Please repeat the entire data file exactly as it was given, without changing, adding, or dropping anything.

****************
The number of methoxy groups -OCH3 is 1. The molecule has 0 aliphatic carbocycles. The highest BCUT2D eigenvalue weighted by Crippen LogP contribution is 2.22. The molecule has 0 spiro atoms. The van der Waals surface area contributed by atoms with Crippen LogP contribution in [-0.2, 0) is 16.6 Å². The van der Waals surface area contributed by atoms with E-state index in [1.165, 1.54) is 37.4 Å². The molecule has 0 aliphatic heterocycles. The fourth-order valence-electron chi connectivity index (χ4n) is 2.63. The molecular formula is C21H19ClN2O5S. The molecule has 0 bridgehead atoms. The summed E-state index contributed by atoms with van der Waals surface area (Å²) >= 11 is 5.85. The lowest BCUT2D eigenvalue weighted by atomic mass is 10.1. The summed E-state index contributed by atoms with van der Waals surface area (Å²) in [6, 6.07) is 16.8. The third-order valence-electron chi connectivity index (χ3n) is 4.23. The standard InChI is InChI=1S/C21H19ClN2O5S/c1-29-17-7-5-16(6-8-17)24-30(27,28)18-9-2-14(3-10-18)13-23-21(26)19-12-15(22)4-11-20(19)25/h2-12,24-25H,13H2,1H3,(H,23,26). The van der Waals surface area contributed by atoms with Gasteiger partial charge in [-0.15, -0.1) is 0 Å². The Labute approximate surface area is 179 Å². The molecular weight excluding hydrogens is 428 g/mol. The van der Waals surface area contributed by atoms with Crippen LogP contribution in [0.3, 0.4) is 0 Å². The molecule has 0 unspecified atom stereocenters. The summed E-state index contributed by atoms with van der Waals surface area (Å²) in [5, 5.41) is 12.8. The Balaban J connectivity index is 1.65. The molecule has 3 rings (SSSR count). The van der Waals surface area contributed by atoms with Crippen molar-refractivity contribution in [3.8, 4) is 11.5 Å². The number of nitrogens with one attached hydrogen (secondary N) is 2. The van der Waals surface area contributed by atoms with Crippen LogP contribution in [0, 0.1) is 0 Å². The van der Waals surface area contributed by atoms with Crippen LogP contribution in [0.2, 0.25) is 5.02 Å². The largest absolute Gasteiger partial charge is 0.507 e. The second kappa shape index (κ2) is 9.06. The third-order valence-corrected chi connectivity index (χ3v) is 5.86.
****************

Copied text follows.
The number of methoxy groups -OCH3 is 1. The molecule has 0 aliphatic carbocycles. The highest BCUT2D eigenvalue weighted by Crippen LogP contribution is 2.22. The molecule has 0 spiro atoms. The van der Waals surface area contributed by atoms with Crippen LogP contribution in [-0.2, 0) is 16.6 Å². The van der Waals surface area contributed by atoms with E-state index in [1.165, 1.54) is 37.4 Å². The molecule has 0 aliphatic heterocycles. The fourth-order valence-electron chi connectivity index (χ4n) is 2.63. The molecular formula is C21H19ClN2O5S. The molecule has 0 bridgehead atoms. The summed E-state index contributed by atoms with van der Waals surface area (Å²) >= 11 is 5.85. The lowest BCUT2D eigenvalue weighted by atomic mass is 10.1. The summed E-state index contributed by atoms with van der Waals surface area (Å²) in [6, 6.07) is 16.8. The third-order valence-electron chi connectivity index (χ3n) is 4.23. The standard InChI is InChI=1S/C21H19ClN2O5S/c1-29-17-7-5-16(6-8-17)24-30(27,28)18-9-2-14(3-10-18)13-23-21(26)19-12-15(22)4-11-20(19)25/h2-12,24-25H,13H2,1H3,(H,23,26). The van der Waals surface area contributed by atoms with Gasteiger partial charge in [-0.15, -0.1) is 0 Å². The Labute approximate surface area is 179 Å². The molecular weight excluding hydrogens is 428 g/mol. The van der Waals surface area contributed by atoms with Crippen LogP contribution in [0.3, 0.4) is 0 Å². The molecule has 0 unspecified atom stereocenters. The summed E-state index contributed by atoms with van der Waals surface area (Å²) in [5, 5.41) is 12.8. The Balaban J connectivity index is 1.65. The molecule has 3 rings (SSSR count). The van der Waals surface area contributed by atoms with Crippen molar-refractivity contribution in [3.8, 4) is 11.5 Å². The number of nitrogens with one attached hydrogen (secondary N) is 2. The van der Waals surface area contributed by atoms with Crippen LogP contribution in [0, 0.1) is 0 Å². The van der Waals surface area contributed by atoms with Crippen LogP contribution in [0.2, 0.25) is 5.02 Å². The largest absolute Gasteiger partial charge is 0.507 e. The second kappa shape index (κ2) is 9.06. The third-order valence-corrected chi connectivity index (χ3v) is 5.86.